5 facts about daylight saving time

EMBED </>More Videos

A visitor leans over the railing on the fourth floor of the rotunda in the Texas Capitol, the highest floor open to the general public, to take a photo, Thursday, June 18, 2015.

As the saying goes, it's just about time to "fall back." This weekend, we'll be turning our clocks back as daylight saving time ends for the year.
So set a reminder for 2 a.m. Sunday and then check out five fast facts about daylight saving time.
  1. It's daylight saving time, no "s." (Because we're saving daylight.)

  2. By act of Congress, beginning in 2007, daylight saving time begins in the United States on the second Sunday in March and ends on the first Sunday in November.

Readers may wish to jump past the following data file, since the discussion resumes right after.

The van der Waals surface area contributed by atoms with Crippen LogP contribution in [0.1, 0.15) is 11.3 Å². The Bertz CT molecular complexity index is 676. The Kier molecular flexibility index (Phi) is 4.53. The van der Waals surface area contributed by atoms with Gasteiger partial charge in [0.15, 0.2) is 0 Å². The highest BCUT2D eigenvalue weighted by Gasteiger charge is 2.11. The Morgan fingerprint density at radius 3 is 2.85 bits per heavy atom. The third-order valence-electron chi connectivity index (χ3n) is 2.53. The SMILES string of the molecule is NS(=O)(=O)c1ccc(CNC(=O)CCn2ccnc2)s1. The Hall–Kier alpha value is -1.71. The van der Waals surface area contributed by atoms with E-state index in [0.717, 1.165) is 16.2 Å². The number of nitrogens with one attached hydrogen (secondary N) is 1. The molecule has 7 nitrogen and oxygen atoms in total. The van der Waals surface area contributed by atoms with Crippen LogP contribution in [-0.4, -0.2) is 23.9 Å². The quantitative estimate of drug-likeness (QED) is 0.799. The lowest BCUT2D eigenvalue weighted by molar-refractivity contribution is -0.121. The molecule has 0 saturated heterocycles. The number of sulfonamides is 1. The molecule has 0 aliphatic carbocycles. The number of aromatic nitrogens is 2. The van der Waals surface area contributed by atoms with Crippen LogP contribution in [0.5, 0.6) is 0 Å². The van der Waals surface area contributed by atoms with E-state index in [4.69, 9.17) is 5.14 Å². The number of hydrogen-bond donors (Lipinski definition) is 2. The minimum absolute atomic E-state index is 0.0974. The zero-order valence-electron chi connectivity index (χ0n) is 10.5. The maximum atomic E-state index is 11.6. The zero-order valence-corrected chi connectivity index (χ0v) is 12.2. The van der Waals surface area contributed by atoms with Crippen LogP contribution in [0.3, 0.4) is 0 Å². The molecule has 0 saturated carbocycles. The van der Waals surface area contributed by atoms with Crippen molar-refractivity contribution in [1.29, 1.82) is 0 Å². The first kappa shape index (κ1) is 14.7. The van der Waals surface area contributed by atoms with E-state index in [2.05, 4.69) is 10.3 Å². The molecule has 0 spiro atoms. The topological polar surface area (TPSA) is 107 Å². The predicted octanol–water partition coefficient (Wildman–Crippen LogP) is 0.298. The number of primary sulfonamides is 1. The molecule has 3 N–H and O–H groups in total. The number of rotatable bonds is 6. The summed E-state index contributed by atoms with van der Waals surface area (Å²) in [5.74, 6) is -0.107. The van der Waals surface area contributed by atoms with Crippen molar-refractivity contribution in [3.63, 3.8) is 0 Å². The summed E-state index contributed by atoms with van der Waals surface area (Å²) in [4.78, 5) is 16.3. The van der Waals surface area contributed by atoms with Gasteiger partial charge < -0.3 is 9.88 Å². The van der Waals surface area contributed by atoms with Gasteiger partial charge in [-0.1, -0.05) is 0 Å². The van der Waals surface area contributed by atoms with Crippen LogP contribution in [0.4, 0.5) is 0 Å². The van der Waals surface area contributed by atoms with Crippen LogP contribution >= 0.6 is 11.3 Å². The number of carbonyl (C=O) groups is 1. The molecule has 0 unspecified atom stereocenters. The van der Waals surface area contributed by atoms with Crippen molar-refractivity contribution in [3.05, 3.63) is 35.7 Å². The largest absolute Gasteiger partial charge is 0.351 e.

3. Every state in the U.S. observes daylight saving time except for Hawaii and most of Arizona. The American territories of American Samoa, Guam, Puerto Rico and the Virgin Islands also do not observe daylight saving time.

  4. The most recent state to change its daylight time policy was Indiana, which adopted the use of daylight time state-wide in 2006.

  5. Don't worry, we'll be "springing ahead" in just a few months. Next year's daylight saving time begins on March 13.

Related Topics:
societynationalu.s. & worlddaylight saving timewatercooler

Load Comments